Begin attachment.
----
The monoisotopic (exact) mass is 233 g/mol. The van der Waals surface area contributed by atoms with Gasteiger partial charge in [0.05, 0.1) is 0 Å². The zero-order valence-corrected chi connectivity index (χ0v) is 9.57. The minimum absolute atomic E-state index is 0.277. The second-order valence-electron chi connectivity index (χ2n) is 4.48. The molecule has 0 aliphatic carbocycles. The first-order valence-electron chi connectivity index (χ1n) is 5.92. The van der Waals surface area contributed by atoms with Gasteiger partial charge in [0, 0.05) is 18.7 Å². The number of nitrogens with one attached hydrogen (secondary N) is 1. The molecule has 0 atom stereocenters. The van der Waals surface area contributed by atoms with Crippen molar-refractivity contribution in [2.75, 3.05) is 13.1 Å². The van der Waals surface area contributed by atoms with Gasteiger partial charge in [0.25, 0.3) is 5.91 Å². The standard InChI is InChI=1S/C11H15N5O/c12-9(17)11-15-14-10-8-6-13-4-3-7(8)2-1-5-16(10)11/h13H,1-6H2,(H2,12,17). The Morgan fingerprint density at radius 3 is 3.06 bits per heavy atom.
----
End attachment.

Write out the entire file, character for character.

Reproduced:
The monoisotopic (exact) mass is 233 g/mol. The van der Waals surface area contributed by atoms with Gasteiger partial charge in [0.05, 0.1) is 0 Å². The zero-order valence-corrected chi connectivity index (χ0v) is 9.57. The minimum absolute atomic E-state index is 0.277. The second-order valence-electron chi connectivity index (χ2n) is 4.48. The molecule has 0 aliphatic carbocycles. The first-order valence-electron chi connectivity index (χ1n) is 5.92. The van der Waals surface area contributed by atoms with Gasteiger partial charge in [0, 0.05) is 18.7 Å². The number of nitrogens with one attached hydrogen (secondary N) is 1. The molecule has 0 atom stereocenters. The van der Waals surface area contributed by atoms with Crippen molar-refractivity contribution in [2.75, 3.05) is 13.1 Å². The van der Waals surface area contributed by atoms with Gasteiger partial charge in [0.25, 0.3) is 5.91 Å². The standard InChI is InChI=1S/C11H15N5O/c12-9(17)11-15-14-10-8-6-13-4-3-7(8)2-1-5-16(10)11/h13H,1-6H2,(H2,12,17). The Morgan fingerprint density at radius 3 is 3.06 bits per heavy atom.